Saturday, November 10, 2012

Criminal Infidelity

Lord knows I’ve never had any real regard for David Petreaus; have regarded him as much more of a politician than a general. And you all know by now how I feel about politicians.

He wrote an op-ed piece in the Washington Post just before the 2004 election which was an undisguised advocacy for the reelection of George Bush; a move which is unconscionable in a serving officer and should have gotten him fired. It got him promoted, by Bush of course.

I watched him testifying to Congress about missing weapons in Iraq and telling them how his command was "so desperate to distribute weapons" that they were "literally kicking them out the doors" of helicopters at hot landing zones. It was clear to me that he was either incompetent or lying at that point. Since when do you throw weapons out of helicopters when you don't know which side will pick them up? Not to mention that, given the amount of weapons that were missing, something like 3500 helicopters would have been required to carry them. Congress, of course, lapped it up and thanked him for his service.

The missing weapons were arguably sold on the black market to the insurgency during his command, and a senior colonel named Ted Westhusing committed suicide and left a message accusing Petreaus of failing to properly supervise his command. It was covered up, so we will never know the truth of the matter, and Petreaus was again promoted.

He commanded a staff which rewrote the counterinsurgency manual, put his name on it and took full credit for the work of his staff. He then took credit for the work of his predecessors in Iraq who had enrolled the Sunni tribes in fighting against al-Queda and became known as author of the “surge,” which had nothing to do with anything, and savior of the war in Iraq.

Pertinent to more recent events, any serving officer who allows a “journalist” to follow him around for months for the purpose of writing a biography about him is a self-seeking publicity hound and is utterly beneath contempt.

All of that being said, that he is summarily removed from command of the CIA, either by himself or by Obama, for something so trivial as an extramarital affair with a woman not under his authority strikes me as absurd beyond belief.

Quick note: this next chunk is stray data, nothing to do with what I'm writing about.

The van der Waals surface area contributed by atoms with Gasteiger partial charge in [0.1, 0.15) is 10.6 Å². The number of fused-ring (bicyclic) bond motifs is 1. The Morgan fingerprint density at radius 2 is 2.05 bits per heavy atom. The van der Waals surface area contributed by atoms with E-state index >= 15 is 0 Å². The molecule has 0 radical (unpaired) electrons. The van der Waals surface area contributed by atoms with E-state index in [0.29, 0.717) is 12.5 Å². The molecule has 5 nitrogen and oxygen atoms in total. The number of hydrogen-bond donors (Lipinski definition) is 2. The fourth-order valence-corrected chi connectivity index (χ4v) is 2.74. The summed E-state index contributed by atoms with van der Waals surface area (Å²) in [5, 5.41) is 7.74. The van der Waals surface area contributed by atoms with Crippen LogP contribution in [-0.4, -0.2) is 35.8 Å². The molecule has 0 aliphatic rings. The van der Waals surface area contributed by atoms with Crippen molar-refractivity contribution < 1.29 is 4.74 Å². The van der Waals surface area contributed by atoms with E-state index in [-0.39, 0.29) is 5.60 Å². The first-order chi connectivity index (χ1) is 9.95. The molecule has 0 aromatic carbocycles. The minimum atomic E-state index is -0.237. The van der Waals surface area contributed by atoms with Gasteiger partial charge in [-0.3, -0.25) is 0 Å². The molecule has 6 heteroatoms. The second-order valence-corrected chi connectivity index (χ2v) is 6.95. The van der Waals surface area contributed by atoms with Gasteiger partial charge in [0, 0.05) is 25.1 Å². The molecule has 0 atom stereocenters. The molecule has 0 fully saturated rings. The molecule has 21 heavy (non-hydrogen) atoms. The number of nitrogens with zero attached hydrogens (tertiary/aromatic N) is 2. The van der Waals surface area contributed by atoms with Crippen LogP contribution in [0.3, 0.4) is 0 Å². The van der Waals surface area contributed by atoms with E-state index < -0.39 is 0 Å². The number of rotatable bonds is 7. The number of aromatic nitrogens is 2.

We have members of Congress who engage in prolonged affairs with their own staff members, and not only are they not removed from office, but Congress does not even discipline or admonish them, and when they run for an additional term they are reelected. We have a Senator who drove one of his extramarital affairs off a bridge and drowned her, and he served another four decades in the Senate, being reelected six times. We have a president not only engaging in extramarital affairs, but doing so in the damned oval office, and we reelected him and regard him as one of the nation’s greatest statesmen even today.

But for some reason, Petreaus boinks a journalist and he is gone with not even one day’s notice. The mind utterly boggles.


  1. Good post. I especially like the part alluding to the liberal lion (as I have heard him called).
    I never though much of Petreaus either but there is something more to his resignation than what is being reported.

  2. bruce7:09 PM

    I never had much regard for Ted Kennedy, but that's another story.

    Petraeus as head of the CIA can be fired. Politicians can only be voted out. And you know how that goes in this country. Technically they can be impeached, but that's rare to the point of nullity.

  3. Congress can censure or admonish its members in the ethics committe, or can do so as a body. They can also refuse to admit elected members and can eject members whom they deem unfit to serve, requiring the district or state to elect a new member. That has been done, in fact, but I don't believe it has been done in the past hundred years or so.

  4. Anonymous4:19 PM

    Read what Arthur Silber has to say about Petraeus: